International Sports Federations step up their sustainability game
The role of sport in addressing marine pollution, climate change, biodiversity loss and air quality took centre stage this week as 63 International Federations (IFs) gathered together in Lausanne, Switzerland, at an annual sustainability session, organised by the International Olympic Committee (IOC) on the back of the IF Forum 2018.
Sustainability is at the heart of the Olympic Movement’s philosophy, and it is one of the three pillars of the IOC’s strategic roadmap – Olympic Agenda 2020. As the leader of the Olympic Movement, the IOC is strongly committed to helping IFs integrate sustainability across their operations and events.
“We have come a long way since we first discussed sustainability in this setting back in 2015, and our journey has been extremely fruitful,” said Marie Sallois, IOC Director of Corporate Development, Brand and Sustainability. “Although our mission is by no means complete, there is a lot we can be proud of today. We are extremely grateful to all of you for your efforts and we are proud to support and guide you along the way.”
Elite athletes and IFs showcased ways in which they are addressing sustainability challenges, while IOC sustainability partners UN Environment, UN Climate Change and the International Union for Conservation of Nature (IUCN) presented opportunities in which they can contribute further.
“I believe that there is no greater responsibility than to play our part in safeguarding the future of our planet,” said Raffaele Chiulli, President of the Global Association of International Sports Federations (GAISF). “Now it is up to us to take up the challenge and live up to our responsibility. And that starts from making our focus on sustainability part of the culture of our organisations.”
Nine Federations – the International Association of Athletics Federations (IAAF), the International Canoe Federation (ICF), the International Fencing Federation (FIE), the International Golf Federation (IGF), the International Ice Hockey Federation (IIHF), World Rugby (WR), World Sailing (WS), the International Surfing Association (ISA) and the International Triathlon Union (ITU) – received certificates in recognition of their engagement in the UN-led Clean Seas campaign. The initiative, of which the IOC is a partner, aims to increase global awareness of the marine litter issue, and to implement measures that address gaps in waste management.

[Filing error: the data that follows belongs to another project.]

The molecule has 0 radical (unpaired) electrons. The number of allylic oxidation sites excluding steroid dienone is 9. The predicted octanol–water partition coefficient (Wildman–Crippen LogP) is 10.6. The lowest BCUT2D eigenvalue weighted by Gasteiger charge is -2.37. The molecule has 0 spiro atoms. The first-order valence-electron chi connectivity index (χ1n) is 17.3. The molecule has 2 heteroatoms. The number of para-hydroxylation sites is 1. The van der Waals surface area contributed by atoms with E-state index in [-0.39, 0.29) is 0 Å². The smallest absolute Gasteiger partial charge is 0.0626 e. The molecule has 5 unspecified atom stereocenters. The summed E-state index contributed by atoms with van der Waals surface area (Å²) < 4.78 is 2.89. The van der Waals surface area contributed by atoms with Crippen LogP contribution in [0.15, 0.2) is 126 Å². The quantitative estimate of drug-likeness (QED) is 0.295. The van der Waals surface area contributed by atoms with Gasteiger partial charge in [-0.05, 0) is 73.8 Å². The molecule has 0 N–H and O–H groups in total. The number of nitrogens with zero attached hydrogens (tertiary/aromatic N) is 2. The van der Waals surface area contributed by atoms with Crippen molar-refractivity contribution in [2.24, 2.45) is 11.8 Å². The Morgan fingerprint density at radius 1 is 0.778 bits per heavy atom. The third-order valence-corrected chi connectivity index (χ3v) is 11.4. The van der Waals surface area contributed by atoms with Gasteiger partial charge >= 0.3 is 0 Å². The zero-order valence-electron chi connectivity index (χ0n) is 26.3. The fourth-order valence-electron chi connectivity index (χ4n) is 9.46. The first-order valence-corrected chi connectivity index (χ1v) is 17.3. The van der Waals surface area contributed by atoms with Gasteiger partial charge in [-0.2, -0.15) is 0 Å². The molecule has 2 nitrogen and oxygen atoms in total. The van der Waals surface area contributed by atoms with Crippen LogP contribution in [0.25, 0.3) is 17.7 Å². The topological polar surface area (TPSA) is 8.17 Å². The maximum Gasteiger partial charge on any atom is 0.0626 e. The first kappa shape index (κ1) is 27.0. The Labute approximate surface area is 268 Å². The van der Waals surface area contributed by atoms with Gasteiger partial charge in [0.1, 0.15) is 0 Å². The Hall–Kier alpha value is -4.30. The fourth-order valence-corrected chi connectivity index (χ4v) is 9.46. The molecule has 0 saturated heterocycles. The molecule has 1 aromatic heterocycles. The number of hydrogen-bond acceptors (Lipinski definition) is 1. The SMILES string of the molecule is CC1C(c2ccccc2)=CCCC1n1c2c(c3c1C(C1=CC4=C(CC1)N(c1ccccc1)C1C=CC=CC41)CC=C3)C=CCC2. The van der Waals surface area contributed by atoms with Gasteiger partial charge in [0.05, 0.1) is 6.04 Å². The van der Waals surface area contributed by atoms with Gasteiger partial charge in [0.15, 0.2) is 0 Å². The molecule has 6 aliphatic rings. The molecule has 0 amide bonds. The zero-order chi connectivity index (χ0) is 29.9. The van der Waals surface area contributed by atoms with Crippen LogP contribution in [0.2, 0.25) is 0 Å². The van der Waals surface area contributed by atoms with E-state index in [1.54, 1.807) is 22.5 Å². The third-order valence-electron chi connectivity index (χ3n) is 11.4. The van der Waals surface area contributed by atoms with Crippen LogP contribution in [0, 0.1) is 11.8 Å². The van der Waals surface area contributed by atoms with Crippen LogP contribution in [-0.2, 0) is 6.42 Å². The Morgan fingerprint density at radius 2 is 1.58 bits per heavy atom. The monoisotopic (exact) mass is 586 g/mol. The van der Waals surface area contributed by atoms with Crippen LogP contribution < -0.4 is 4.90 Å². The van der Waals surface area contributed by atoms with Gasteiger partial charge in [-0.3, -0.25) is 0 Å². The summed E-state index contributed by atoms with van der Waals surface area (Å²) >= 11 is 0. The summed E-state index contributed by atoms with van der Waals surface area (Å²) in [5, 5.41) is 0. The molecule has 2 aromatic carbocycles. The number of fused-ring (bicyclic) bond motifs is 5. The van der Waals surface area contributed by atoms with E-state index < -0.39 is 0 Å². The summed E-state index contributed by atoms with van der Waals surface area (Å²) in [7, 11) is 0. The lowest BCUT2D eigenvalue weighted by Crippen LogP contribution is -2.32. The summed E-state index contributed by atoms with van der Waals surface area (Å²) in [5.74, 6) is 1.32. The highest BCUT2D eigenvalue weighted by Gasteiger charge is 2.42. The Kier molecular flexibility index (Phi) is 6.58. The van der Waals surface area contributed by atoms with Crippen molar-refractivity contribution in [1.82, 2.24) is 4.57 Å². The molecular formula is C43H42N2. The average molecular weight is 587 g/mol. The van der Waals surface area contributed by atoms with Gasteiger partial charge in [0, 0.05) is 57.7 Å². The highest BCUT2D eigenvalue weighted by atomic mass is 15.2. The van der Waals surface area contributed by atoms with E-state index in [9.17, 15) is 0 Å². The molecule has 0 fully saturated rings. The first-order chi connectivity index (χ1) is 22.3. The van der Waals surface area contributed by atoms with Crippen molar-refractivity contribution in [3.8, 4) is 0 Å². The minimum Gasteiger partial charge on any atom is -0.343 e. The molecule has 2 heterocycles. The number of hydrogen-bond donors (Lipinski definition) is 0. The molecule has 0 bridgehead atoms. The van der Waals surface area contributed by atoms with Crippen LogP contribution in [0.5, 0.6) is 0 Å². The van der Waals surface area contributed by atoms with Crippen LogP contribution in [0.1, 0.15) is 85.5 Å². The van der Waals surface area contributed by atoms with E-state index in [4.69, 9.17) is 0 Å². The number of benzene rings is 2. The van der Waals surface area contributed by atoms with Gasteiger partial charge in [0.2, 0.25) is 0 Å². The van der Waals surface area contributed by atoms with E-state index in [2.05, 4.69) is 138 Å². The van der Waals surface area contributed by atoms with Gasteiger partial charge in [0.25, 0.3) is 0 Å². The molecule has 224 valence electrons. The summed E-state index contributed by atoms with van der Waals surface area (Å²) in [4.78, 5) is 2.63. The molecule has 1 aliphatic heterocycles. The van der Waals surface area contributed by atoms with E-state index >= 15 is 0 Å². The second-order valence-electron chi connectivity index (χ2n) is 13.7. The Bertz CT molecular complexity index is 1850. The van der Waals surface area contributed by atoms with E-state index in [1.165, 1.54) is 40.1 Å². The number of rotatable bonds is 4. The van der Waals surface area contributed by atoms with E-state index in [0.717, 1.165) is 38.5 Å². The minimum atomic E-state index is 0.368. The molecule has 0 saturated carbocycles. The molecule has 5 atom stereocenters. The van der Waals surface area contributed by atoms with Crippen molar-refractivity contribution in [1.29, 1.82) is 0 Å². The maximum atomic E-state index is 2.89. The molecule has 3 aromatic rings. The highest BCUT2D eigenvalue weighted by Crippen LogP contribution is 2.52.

IOC Clean Seas ambassador and two-time canoe slalom Olympian Mike Dawson addressed the session via a video message from Angola, where he is leading an international attempt to descend Africa’s fourth largest river – the Kwanza. By doing this, he hopes to raise public awareness of the devastating impact of pollution on Angola’s, and the world’s waterways.
Other athletes, including Hannah Mills MBE, gold and silver medallist and multiple world champion in sailing; Chris Mazdzer, luge silver medallist; and Lucas di Grassi, Formula E racing driver, all shared their own experiences in tackling pollution and climate change, and took part in interactive discussions on the role of sport in driving the global sustainability agenda forward.
Representatives from the IAAF also highlighted the impact of air pollution on athletes’ health and performance. The IAAF Clean Air initiative aims to create an air quality monitoring network across all IAAF Certified Tracks around the world within five years.
“We look forward to continuing our collaboration,” concluded Marie Sallois. “After all, it is only by working hand-in-hand that we can achieve our common vision of ‘building a better world through sport.’”
The IF Forum is organised annually by GAISF.